This is the second in a new series, Ten Short Rants.
Memories Pizza, a modest shop in a small town in Indiana, has experienced a reversal of fortune. Plucked from obscurity, it became a symbol of intolerance: to some, a symbol of anti-gay intolerance, to others, a symbol of religious or viewpoint intolerance. Then, after death threats and a barrage of fake orders and denunciations, it closed down, and then got ludicrously rich.
You already have a strong viewpoint, most likely. So do I.
1. I understand that politics is about lying, but I am annoyed when politicians lack the respect to tell me a plausible lie. The assertion that Indiana's Restoration of Religious Freedom Restoration Act had nothing to do with discriminating against gays is an implausible lie. The model federal statute was passed in the Clinton Administration. You're trying to tell me that it's just a coincidence that the Indiana law was passed immediately after same-sex marriage became legal in Indiana, just a coincidence that some of its strongest backers are express foes of gay rights? Please. Favor me with a plausible lie. Tell me that the RFRA is fair, or reasonable, or needed, or much broader than just about gays. But don't try to tell me that it was anything but signalling.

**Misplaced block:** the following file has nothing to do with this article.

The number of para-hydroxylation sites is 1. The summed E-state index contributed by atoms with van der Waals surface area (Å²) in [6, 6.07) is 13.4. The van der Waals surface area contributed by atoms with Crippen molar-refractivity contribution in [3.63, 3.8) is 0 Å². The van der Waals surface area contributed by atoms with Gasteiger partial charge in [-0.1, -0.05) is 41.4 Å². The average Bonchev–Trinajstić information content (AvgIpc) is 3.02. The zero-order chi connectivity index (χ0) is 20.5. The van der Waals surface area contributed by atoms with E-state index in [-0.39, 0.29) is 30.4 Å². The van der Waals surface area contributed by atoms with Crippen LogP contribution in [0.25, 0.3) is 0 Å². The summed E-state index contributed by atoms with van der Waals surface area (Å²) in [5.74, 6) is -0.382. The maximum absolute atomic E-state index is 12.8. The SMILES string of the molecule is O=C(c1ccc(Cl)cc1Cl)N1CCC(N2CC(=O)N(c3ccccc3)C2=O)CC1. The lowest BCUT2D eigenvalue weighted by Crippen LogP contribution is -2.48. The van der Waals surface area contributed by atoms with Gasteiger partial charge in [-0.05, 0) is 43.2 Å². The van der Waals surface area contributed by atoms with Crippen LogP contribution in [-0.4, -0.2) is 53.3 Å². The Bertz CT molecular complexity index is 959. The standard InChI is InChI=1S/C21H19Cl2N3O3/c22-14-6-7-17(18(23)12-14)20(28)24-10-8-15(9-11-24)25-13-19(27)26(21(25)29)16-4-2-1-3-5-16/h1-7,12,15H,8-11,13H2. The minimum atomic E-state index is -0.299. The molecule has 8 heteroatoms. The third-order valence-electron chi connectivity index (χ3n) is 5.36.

2. Politicians lie. So we shouldn't be surprised that even though the Indiana RFRA was a signal of defiance of gay marriage, it's a terribly ineffectual way to legalize discrimination against gays or their marriage ceremonies. Say that you believe that a business owner should have a First Amendment right to refuse to cater a same-sex wedding. Would you feel comfortable if someone said "well, if you refuse, after protracted and ruinously expensive litigation, maybe that right will be recognized — or maybe not"? Would that make you feel that your rights are protected? The RFRA, like the federal act it is modeled on, is a litigator's delight, requiring a wonkish multi-factor balancing test. If some hypothetical Indiana local ordinance made it illegal for a hypothetical dough-tosser to refuse to cater a hypothetical same-sex wedding, would that substantially burden the free exercise rights of the dough-tosser, and would the local government be able to show it is essential to a compelling government interest and the least restrictive means of furthering it? Hell if I know. It probably rises or falls with the level of generality. Is the interest protected anti-discrimination or anti-discrimination regarding gays or anti-discrimination of a narrow subset of events involving gays? If you think you know for sure how a court would come out, you're fooling yourself. Look at how widely district courts and federal circuit courts split over application of the federal RFRA to the contraception mandate. RFRA cases are difficult and unpredictable. Does the RFRA protect your right to groom in prison according to your religion? The district court says yes and the appellate court says no! No, wait, the district court says yes and the appellate court agrees! Does that mean that a TSA employee can wear dreadlocks? Not if he didn't jump through the right legal hoops first! Can you possess golden eagle feathers for religious purposes? The district court says no, the appellate court says yes! Must the Post Office give you Saturday off if that's your holy day? No, because not pissing off federal employee unions is a compelling interest!